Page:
Heart disease at higher risk due to aircraft noise, researchers say
By Melissa Deeder
People who live close to an airport are more susceptible to heart disease and stroke, according to two studies published in the British Medical Journal.
The studies, one conducted in the U.K. and one in the U.S., looked at how proximity to an airport contributes to a higher risk for heart disease, stroke and other cardiovascular diseases.
“Our results provide evidence of a statistically significant association between exposure to aircraft noise and cardiovascular health, particularly at higher exposure levels,” according to the U.S. study.
Hospital visits were compared to noise levels from people who lived near Heathrow Airport.
“In general if you live close to an airport you are going to be exposed to” chemical, air and noise pollution and that is going to lead to more negative health impacts, said Toronto Environment Alliance, executive director, Franz Hartmann.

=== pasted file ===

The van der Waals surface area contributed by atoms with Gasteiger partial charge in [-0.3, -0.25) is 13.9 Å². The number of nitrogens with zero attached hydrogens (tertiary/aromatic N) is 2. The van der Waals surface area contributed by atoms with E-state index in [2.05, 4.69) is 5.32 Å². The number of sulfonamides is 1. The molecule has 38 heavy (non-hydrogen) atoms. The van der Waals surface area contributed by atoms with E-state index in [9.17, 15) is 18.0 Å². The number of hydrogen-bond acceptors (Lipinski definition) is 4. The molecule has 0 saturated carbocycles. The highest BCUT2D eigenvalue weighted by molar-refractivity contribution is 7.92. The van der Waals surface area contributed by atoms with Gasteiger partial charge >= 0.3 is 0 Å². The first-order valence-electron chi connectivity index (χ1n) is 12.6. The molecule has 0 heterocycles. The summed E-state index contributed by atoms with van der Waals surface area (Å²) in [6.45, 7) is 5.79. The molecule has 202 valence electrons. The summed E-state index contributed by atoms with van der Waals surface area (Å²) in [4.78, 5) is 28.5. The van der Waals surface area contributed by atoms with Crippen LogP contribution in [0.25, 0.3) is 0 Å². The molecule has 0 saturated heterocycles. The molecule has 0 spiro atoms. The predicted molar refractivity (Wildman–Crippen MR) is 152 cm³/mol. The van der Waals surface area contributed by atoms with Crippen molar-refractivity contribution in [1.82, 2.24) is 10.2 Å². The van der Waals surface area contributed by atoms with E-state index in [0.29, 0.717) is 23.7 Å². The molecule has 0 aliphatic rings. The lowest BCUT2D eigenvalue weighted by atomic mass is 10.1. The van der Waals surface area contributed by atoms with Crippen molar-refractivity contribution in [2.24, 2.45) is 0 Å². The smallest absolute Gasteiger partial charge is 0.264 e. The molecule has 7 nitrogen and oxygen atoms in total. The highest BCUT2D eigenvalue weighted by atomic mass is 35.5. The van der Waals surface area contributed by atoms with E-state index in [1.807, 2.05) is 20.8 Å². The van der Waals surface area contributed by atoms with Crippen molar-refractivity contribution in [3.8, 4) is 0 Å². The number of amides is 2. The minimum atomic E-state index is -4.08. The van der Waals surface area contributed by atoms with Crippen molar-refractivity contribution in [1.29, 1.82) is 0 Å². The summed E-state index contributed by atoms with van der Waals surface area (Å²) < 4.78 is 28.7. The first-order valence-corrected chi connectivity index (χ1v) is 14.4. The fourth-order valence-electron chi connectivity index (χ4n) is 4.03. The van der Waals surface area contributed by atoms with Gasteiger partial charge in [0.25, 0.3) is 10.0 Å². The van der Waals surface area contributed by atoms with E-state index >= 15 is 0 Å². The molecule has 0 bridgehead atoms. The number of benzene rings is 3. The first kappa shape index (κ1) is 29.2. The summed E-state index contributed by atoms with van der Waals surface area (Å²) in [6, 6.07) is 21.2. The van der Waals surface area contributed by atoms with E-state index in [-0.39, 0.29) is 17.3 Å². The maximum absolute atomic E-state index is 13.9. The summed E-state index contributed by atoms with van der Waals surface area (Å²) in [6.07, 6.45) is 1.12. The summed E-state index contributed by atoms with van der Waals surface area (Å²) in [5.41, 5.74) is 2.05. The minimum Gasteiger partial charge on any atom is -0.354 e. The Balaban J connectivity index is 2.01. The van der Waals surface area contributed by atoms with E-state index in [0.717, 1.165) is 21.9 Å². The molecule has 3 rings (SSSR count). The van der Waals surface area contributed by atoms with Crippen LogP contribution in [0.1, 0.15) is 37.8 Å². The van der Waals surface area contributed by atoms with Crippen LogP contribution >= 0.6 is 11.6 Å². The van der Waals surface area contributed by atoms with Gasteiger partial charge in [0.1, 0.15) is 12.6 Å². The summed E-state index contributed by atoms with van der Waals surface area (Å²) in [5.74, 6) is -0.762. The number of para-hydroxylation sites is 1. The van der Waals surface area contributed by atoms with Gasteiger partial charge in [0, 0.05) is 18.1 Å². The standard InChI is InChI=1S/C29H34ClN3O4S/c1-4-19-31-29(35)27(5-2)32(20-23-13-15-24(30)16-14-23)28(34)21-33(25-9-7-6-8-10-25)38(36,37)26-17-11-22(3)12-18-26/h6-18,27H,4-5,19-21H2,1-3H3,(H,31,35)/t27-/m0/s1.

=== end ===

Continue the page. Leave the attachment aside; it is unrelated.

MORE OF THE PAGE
A resident close to Toronto’s Pearson Airport thinks the noise is annoying.
“I’ll be in the shower and it feels like the plane is going to fly into the house,” said Maddison Hackett who lives just over 9km from Pearson airport.
“The planes fly really low sometimes and get really loud,” she told Humber News.
Even though the studies suggest a higher risk of heart disease Hackett isn’t concerned.
“I can’t understand how noise is linked to heart disease,” she said.
From 2001 – 2005 researchers analyzed residents living near London’s Heathrow Airport.
They found that those living closer to aircraft noise were at a 10 – 20 per-cent higher risk for heart disease.
Similar results were revealed in the U.S study.
The study found, people over the age of 65 who lived close to airports were 3.5 percent more likely to end up in hospitals with cardiovascular problems.
“Further research should refine these associations and strengthen causal interpretation by investigating modifying factors at the airport or individual level,” according to researchers.
Heart disease has also been linked to factors including high blood cholesterol, hyper tension, obesity and family history among others.